A narrow, shaded passageway leads through the side yard to the rear garden. In the dry shade of huge oaks, southern standards like aspidistra and Japanese rice paper plant (Tetrapanax papyrifera) provide lush foliage while a carpet of white-variegated ophiopogon and Carex siderosticha ‘Variegata’ lights up the shadows around an old cast-iron wash pot filled with papyrus and water ferns. “My mammaw [grandmother] boiled her hogs and washed her clothes in this pot,” Baker recalls. “Mother remembers using it as a swimming pool when she was little, and later planted caladiums in it. I brought it up from Mississippi and now it’s my water garden.”
The gate to the white garden is guarded by two pillars known as Cedarhenge, contrived by Baker and Gordon Jameson as a tribute to the ancient monoliths of Stonehenge. Stout cedar posts are topped by rounded boulders and open into yet another sitting area, this one an intimate space designated for evening gatherings, surrounded by white flowers.
The white garden’s basic structure consists of a circular lawn scarcely six feet across, ringed with a clipped hedge of dwarf yaupon holly. The entire space is a narrow trapezoid, an awkward shape for a garden. The circular form gives order, while lush plant-ings disguise the irregularity of the leftover pieces. Favorites such as southern magnolia (M. grandiflora), Crinum xpowellii ‘Album’, and hardy Chinese banana (Musa sikkimensis) obscure the boundaries, while shrubs such as ‘Dayspring’ oakleaf hydrangea and mock orange break up the lines of the fence. The feeling is a little bit Charleston, a little bit Sissinghurst.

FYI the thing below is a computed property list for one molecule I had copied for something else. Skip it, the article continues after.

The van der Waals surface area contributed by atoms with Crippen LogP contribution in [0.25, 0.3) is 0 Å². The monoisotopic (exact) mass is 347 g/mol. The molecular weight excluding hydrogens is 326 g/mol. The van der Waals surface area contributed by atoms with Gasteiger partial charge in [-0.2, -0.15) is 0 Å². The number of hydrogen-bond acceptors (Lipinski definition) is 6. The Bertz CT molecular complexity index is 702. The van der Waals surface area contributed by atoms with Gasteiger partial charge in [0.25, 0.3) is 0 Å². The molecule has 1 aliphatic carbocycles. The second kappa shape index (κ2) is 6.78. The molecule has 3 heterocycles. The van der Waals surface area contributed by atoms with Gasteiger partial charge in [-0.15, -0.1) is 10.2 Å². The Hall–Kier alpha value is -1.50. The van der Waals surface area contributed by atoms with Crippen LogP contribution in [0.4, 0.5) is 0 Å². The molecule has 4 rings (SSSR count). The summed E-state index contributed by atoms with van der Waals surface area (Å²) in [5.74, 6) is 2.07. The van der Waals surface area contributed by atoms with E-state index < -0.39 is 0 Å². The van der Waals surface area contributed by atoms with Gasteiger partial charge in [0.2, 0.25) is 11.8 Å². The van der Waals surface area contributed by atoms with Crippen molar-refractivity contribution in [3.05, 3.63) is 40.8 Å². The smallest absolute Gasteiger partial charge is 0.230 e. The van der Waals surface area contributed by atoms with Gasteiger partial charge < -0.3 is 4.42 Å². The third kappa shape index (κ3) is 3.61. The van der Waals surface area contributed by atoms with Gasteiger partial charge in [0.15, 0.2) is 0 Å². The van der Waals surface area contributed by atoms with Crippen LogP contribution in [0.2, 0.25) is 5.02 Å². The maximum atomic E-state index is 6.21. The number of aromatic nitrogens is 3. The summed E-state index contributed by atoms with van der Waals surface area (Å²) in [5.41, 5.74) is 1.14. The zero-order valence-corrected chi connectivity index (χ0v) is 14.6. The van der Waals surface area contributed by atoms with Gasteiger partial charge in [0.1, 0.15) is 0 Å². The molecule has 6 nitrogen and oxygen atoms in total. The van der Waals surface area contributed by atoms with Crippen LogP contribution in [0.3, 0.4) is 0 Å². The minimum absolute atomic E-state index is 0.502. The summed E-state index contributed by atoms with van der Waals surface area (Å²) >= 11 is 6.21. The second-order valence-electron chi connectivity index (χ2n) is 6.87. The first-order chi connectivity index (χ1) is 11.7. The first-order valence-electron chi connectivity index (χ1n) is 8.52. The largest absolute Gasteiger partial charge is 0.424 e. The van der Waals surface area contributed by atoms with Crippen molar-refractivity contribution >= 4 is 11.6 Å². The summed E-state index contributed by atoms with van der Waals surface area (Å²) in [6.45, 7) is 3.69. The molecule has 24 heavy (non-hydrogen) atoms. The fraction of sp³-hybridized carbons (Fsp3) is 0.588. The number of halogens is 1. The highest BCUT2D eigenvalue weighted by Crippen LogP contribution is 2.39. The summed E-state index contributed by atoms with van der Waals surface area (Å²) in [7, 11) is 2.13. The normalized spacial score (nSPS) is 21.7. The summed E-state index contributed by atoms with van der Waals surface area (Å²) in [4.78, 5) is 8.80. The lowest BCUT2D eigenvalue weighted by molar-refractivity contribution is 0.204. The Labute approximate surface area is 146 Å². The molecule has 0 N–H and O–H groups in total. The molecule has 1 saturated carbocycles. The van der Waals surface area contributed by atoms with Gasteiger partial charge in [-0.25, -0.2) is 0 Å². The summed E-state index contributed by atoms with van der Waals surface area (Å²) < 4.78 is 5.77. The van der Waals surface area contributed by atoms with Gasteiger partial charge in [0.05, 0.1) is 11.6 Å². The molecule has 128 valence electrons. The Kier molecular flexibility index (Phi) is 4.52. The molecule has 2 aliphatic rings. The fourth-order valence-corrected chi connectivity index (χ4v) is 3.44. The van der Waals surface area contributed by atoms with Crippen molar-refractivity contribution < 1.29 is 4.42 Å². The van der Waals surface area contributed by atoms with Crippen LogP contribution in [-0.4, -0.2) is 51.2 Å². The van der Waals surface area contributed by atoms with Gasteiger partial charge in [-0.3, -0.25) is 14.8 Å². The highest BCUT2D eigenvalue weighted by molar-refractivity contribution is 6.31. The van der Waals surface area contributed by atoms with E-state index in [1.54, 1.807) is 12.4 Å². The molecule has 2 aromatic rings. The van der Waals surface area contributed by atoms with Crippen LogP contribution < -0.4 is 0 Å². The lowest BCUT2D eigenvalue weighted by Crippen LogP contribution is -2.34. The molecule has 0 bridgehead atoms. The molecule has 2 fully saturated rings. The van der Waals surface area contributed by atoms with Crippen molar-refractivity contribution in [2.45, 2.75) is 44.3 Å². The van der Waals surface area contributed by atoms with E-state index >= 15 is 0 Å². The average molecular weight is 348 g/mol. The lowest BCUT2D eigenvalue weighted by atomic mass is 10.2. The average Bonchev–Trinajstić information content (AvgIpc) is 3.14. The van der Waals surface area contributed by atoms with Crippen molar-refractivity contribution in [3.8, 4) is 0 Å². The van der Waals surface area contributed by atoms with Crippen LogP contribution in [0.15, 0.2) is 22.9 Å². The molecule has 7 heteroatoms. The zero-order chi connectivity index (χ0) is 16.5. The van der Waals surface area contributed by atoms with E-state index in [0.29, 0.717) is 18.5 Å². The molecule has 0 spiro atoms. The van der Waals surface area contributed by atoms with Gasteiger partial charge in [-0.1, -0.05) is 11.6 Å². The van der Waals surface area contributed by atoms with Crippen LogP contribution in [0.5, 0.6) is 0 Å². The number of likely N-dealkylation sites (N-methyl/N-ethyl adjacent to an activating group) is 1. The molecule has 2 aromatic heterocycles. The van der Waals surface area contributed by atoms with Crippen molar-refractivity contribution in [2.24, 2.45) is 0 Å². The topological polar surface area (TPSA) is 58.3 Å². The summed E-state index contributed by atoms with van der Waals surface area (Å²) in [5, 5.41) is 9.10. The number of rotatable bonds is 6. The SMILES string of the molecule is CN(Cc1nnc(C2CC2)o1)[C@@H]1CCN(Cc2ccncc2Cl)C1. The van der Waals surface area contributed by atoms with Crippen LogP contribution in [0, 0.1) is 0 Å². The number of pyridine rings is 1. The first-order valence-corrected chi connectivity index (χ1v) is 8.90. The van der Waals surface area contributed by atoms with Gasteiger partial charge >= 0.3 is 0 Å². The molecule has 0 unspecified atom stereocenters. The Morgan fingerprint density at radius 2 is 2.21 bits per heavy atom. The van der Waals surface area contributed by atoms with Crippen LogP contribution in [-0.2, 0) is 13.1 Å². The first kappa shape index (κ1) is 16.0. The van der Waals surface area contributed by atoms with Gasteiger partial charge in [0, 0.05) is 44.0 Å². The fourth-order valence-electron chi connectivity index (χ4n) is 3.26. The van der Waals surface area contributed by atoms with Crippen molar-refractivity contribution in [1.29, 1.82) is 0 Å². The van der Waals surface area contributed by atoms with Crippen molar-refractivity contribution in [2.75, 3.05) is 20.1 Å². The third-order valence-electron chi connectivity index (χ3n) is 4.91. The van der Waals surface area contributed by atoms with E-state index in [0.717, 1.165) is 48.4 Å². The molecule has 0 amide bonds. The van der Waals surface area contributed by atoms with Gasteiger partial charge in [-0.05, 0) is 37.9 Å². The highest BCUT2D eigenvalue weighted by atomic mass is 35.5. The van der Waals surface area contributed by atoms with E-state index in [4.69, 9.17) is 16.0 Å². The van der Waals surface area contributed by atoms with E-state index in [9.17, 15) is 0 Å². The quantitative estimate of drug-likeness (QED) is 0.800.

White Prunus mume begins the winter season in the white garden, joined by hellebores, crocuses, and white daffodils like ‘Thalia‘, ‘Jenny’, ‘Avalanche‘, and ‘Petrel’. ‘Hally Jolivette‘ cherry and fragrant ‘Cayuga’ viburnum meld winter into the spring display, which includes ‘Sugar Thyme’ crab apples and fragrant Fothergilla gardenii. The white rose ‘Sombreuil’ covers the fence along with Clematis ‘Huldine‘. Phlox carries summer against a backdrop of rich green, joined in August by hydrangeas like ‘Tardiva’ and the subtly beautiful Hydrangea arborea subsp. radiata, with silvery undersides to the leaves and flat flower clusters. In autumn, asters and white colchicums tie up the season. “I come from a pretty raucous family,” Baker says, “and I am loud much of the time. The white garden is for my quiet side; a place where I can go to get away from myself. Sphinx moths are attracted to moonvines and other fragrant flowers, and I love watching them.”